July 3, 2008
Impatient with increased air fares, frequent flight delays, reduced service, increased security and long lines at the airport? Does the thought of your equally exasperated fellow travelers packing heat at the world’s busiest airport make you feel better about the situation? We thought not. And yet Georgia gun rights activists are suing the city of Atlanta on Second Amendment grounds in federal court, arguing that it’s legal for them to bring guns to Hartsfield-Jackson International Airport in Atlanta, Georgia.
A new Georgia state law took effect on Tuesday which allows people to carry firearms on public transportation (and in state parks and restaurants) if they have a concealed weapons permit. But Atlanta airport officials have declared Hartsfield-Jackson a “gun-free zone.” At a press conference, airport general manager Ben DeCosta said: “My message is simple: Leave your firearms at home.” Hartsfield representatives said that anyone packing heat at the airport would be arrested and charged with a misdemeanor. Freshman State Representative Tim Bearden (R-Villa Rica), a former policeman, authored the new law, House Bill 89. Both Bearden and GeorgiaCarry.org are plaintiffs in the concealed carry lawsuit. Bearden wrote on his website that HB 89 is the “biggest gun reform in Georgia’s history.”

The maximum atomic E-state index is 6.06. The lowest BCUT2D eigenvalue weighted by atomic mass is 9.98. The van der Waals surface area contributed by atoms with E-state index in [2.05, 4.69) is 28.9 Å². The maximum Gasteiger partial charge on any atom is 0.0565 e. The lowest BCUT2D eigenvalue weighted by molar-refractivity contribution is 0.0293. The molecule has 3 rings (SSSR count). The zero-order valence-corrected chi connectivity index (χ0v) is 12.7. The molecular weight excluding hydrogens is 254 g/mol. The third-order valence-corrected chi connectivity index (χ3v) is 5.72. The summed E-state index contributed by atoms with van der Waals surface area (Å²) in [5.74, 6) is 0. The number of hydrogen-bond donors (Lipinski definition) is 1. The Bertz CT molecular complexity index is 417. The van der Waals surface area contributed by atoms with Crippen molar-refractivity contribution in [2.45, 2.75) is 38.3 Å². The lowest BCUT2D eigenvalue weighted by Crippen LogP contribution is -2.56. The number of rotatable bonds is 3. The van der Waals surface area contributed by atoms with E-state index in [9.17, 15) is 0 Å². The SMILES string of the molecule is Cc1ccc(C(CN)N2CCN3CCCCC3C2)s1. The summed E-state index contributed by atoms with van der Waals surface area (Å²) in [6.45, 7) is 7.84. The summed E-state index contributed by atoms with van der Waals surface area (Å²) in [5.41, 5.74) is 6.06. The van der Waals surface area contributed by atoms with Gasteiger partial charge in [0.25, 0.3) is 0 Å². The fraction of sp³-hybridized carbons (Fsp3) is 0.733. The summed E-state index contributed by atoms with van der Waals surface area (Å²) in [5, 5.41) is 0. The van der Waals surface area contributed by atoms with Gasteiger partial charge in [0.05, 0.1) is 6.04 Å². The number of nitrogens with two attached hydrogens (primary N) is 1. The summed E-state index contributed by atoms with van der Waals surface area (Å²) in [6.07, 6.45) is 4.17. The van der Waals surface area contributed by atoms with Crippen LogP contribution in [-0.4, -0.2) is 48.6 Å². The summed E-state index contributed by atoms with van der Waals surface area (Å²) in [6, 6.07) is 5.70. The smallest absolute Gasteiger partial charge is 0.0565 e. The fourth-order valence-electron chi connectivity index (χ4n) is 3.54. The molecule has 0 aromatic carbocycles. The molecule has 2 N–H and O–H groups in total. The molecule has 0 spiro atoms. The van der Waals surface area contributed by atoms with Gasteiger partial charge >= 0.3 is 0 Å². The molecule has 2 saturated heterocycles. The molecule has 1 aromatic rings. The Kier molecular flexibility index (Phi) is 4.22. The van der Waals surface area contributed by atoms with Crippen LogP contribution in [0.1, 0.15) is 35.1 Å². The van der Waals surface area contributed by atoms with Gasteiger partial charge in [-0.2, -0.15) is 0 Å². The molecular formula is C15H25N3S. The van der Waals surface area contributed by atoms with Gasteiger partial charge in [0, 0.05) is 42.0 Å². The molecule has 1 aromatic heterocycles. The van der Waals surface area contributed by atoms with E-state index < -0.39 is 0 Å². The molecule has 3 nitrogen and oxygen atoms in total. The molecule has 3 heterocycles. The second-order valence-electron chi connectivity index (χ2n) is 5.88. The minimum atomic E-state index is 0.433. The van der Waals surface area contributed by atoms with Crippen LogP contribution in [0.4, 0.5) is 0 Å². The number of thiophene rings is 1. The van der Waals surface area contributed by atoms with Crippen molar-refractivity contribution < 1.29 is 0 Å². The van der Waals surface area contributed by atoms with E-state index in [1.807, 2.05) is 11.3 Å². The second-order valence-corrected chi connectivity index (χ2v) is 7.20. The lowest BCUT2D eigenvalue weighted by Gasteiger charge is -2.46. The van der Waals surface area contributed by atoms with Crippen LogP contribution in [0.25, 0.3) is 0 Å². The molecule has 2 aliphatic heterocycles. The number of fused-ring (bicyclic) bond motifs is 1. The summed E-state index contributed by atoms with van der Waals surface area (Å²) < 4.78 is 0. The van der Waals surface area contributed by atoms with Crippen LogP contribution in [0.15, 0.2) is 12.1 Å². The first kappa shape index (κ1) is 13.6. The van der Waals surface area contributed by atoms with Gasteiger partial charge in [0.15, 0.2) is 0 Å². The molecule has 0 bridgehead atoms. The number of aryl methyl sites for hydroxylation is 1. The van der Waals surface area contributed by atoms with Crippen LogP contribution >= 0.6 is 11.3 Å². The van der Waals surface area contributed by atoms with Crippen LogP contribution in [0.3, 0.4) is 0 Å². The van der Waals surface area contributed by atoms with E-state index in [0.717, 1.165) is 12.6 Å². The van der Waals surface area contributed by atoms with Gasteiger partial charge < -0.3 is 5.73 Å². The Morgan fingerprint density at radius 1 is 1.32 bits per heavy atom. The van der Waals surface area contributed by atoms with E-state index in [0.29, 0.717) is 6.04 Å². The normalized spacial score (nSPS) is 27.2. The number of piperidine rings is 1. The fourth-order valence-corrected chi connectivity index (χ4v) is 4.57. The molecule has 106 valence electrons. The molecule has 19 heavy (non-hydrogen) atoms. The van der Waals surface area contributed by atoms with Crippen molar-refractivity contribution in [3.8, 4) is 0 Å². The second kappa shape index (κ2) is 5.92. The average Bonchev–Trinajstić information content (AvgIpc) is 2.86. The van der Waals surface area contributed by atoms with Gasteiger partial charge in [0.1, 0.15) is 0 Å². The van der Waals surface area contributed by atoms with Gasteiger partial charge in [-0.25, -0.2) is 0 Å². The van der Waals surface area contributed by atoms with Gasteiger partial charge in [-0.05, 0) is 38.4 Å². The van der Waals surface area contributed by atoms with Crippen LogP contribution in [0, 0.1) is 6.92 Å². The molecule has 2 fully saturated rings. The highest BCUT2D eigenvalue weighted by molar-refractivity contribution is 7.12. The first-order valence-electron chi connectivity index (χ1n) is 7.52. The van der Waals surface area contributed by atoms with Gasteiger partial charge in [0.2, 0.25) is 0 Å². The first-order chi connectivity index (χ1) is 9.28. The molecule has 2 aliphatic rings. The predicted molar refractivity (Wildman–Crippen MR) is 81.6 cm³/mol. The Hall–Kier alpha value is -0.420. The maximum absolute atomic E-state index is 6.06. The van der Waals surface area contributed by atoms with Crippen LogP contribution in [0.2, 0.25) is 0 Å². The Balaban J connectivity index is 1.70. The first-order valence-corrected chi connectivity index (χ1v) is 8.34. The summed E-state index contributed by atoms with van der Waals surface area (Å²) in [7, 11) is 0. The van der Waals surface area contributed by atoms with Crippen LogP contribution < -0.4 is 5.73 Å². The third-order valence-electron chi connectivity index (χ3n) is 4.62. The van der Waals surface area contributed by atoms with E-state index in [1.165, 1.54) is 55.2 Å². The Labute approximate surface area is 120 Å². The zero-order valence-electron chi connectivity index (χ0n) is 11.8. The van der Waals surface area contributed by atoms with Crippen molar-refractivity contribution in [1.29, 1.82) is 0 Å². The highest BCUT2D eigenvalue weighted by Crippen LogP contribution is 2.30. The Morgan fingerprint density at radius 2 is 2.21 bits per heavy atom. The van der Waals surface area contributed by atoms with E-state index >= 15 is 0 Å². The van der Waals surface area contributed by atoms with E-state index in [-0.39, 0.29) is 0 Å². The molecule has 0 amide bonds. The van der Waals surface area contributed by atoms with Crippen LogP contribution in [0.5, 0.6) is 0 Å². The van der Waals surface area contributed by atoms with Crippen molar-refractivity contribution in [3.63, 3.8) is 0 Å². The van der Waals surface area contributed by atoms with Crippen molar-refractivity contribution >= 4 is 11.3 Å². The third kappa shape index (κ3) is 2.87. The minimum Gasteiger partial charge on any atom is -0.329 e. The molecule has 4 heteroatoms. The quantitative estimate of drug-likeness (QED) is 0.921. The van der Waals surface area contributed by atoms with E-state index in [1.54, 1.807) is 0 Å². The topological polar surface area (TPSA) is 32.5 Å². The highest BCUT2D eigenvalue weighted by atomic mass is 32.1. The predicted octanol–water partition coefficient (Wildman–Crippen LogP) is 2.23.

Attorney John Monroe, who represents the plaintiffs, says that Hartsfield-Jackson qualifies as public transportation. Activists say weapons should be permitted in the terminal up to security checkpoints. Additionally, Monroe said that since there are restaurants at the airport, they should be accessible to gun-toting visitors. The Bearden lawsuit says that state law precludes local governments from regulating guns, and that the Hartsfield gun ban violates Second Amendment constitutional rights to bear arms. While state law prohibits weapons in the airport’s parking lots, it does allow firearms on MARTA buses and trains running directly to the airport.
Atlanta Mayor Shirley Franklin vehemently disagrees with Bearden and the other gun rights activists, arguing that airports are attractive terrorism targets, and saying that allowing guns in the airport terminal “would create an environment that would endanger millions of people.” She said she’ll lobby Congress to withhold federal funding from facilities which allow firearms on their premises.
In 2007, Hartsfield-Jackson served 89.4 million passengers and 994,346 flights. What do you think? Would it give you a warm, fuzzy feeling to know that your fellow travelers could be carrying concealed firearms at the airport?
Read more airport security news.
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